Oral history of British science
Thomson, Janet (Part 7 of 8). An Oral History of British Science.
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Interviewee’s home, North Yorkshire
Thomson, Janet, 1942- (speaker, female)
Merchant, Paul (speaker, male)
Part 7: Description of Boxworth village, early 1970s. Story of friendship with neighbour; relations with fellow village incomers; making of cake for village’s 1977 Queen’s Silver Jubilee celebrations. Mentions MT’s BAS display in village. Story of involvement in WI (Women’s Institute); parish clerk work; three year presidency of village WI in 1983-1986. [11:10] Mentions buying car 1981; MT’s motorbike. Story of lifts to and from BAS; cycling. [13:26] Mentions mother’s illness and death, 1981. Story of driving ill mother to visit family members. Comments on mother’s death at JT’s home; mother’s funeral; scattering of ashes; clearing of mother’s home; feelings about mother’s death. [18:22] Story of talks given to WI, including talks on Antarctic expeditions; article in WI’s ‘Home and Country’ magazine, prompting requests from other WI branches for talks. Mentions using dummy with Antarctic clothing as prop. Comments on nature of WI interest in JT’s expeditions; weak relations between WI and feminist movements in 1970s; lack of interest of WI in JT’s status as pioneer. [27:32] Comments on effect of appointment of Liz Morris [LM] Head of Glaciology, BAS, 1987. Mentions BAS committee discussing position of women in Antarctic science. Comments on effect on BAS of new Director, David Drewry [DD], 1987, including positive effect on role of female scientists. [31:51] Story of BAS committee on women in Antarctic science, established Summer 1987, including membership, debates, concern with ‘deep fieldwork’, consultation with wives left behind by male scientists. Comments on correspondence between home and Antarctica; role of personnel officer in stressing concerns of wives and resisting change in rules concerning women in Antarctica. [49:45] Mentions Debbie Armstrong [DA] as first BAS woman to camp a BAS summer expedition, 1989. Comments on evolution of general acceptance of BAS women in field, including possible influence of Dash 7 aeroplane and crushed rock airstrip, Rothera base [1993/94]. Mentions relative remoteness of Halley Bay base. Comments on effect of scientific discipline on chronology of opening of Antarctica to female scientists, biologists first (Signy), atmospheric scientists last (Halley Bay). [56:41] Story of origin of involvement in 1984-1985 United States Geological Survey [USGS] geological expedition, English Coast through American friends/colleague Pete Rowley [PR]. [1:02:26] Comments on seven expedition members, including Tom Laudon, Walt Vennum. Story of journey to USAP (United States Antarctic Program) McMurdo base [MM]; journey to field camp, southern AP. Mentions emergency training. Story of establishing field camp, including pitch dark tent, effects of bad weather, method of exiting ‘pyramid’ tent, communal dining tent. [1:11:58] Comments on exclusion from cooking, due to colleagues keenness not to mirror traditional domestic gender roles. Story of appearing to male colleagues physically stronger/more practical than expected. [1:14:12] Stories of skiing with difficulty, including comments on method of surface travel. Description of ‘snow house’ for equipment; packing crates used for geological samples. [1:21:04] Mentions male colleagues initial caution in having certain kinds of conversation. Comments on aims of expedition; fieldwork. Mentions ‘young’ volcanoes; use of aerial photographs; USGS sketch map; care in taking fossil samples. Story of camping in snowstorm; finding fossils on small outcrop, named Erewhon by JT and accepted as official by UK, officially Erehwon in the US. [1:29:00] Comments on relations with few other female scientist at MM, including one British female Open University scientist, Fiona McGibbon. Comments on military nature of MM. Brief description of MM. Description of nearby New Zealand Scott base [SB]. Story of visit to SB, including meeting huskies, social evening, buying ‘A Women’s Place is in Antarctica’ patch, at suggestion of PR, displayed in BAS office on return.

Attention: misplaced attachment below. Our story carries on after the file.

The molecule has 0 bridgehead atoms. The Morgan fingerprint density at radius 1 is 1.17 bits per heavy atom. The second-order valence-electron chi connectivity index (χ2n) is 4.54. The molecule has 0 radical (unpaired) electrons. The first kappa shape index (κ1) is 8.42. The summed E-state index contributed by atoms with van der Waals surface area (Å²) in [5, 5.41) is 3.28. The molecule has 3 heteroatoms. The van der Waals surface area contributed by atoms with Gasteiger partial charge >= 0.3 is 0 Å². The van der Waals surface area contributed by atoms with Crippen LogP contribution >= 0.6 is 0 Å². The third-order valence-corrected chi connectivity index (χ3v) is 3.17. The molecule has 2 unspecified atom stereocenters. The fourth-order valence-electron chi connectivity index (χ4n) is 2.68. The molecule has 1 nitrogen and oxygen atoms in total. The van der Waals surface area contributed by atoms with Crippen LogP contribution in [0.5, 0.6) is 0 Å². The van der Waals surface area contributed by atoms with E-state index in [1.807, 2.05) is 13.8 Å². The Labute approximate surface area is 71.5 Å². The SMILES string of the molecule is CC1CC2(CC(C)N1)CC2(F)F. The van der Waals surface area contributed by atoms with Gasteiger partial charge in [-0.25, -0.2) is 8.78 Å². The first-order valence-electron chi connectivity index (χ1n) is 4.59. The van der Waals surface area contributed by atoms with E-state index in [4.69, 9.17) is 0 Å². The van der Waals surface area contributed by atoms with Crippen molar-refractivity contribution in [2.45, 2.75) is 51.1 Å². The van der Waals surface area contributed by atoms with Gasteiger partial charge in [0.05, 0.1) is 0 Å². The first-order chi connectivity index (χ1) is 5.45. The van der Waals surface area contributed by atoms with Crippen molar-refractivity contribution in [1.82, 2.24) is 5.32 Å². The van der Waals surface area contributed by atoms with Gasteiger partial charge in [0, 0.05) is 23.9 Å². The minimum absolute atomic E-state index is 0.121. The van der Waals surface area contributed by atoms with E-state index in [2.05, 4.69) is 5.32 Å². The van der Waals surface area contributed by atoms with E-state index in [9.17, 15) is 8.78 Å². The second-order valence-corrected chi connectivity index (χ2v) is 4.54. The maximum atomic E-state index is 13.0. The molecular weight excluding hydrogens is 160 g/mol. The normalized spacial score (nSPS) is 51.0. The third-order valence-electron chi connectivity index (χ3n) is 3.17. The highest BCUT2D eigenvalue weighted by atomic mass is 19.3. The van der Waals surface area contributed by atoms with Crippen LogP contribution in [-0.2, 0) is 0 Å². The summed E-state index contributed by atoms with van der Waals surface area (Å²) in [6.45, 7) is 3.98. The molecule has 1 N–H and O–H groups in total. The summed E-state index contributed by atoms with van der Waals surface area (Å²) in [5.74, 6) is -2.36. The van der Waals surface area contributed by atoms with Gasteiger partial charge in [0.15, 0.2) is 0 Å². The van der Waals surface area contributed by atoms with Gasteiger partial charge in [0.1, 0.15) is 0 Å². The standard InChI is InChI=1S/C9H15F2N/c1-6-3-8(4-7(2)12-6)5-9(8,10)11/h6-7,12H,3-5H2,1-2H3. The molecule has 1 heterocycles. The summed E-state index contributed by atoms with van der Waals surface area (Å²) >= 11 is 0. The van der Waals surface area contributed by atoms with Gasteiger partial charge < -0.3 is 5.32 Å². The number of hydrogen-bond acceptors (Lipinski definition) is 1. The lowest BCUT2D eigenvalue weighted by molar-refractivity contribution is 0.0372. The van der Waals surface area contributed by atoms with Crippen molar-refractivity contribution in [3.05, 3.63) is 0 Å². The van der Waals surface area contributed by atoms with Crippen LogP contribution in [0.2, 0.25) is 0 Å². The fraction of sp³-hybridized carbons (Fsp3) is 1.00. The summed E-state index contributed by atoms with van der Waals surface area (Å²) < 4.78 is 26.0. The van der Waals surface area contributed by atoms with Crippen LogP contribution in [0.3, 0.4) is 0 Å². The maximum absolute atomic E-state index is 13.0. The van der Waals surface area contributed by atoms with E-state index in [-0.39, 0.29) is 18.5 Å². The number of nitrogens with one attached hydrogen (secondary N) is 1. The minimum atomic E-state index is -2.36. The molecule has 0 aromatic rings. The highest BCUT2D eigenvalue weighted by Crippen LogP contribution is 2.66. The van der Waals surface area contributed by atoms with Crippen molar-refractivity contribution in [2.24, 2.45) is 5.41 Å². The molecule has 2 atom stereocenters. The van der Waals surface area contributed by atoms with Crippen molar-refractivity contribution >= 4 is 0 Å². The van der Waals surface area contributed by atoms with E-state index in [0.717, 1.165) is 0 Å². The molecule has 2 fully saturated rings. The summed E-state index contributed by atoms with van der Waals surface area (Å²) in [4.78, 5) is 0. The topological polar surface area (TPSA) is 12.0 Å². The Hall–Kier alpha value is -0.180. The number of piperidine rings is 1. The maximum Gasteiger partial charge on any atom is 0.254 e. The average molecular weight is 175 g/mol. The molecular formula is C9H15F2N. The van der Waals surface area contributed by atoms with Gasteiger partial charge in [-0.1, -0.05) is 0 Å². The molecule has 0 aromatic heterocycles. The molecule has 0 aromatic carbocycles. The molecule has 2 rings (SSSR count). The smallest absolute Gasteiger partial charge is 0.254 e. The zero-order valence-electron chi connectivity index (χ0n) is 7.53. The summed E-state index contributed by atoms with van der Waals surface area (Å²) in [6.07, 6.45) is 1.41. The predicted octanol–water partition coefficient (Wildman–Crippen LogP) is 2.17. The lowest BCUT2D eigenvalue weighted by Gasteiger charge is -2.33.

Life story interview with geologist Janet Thomson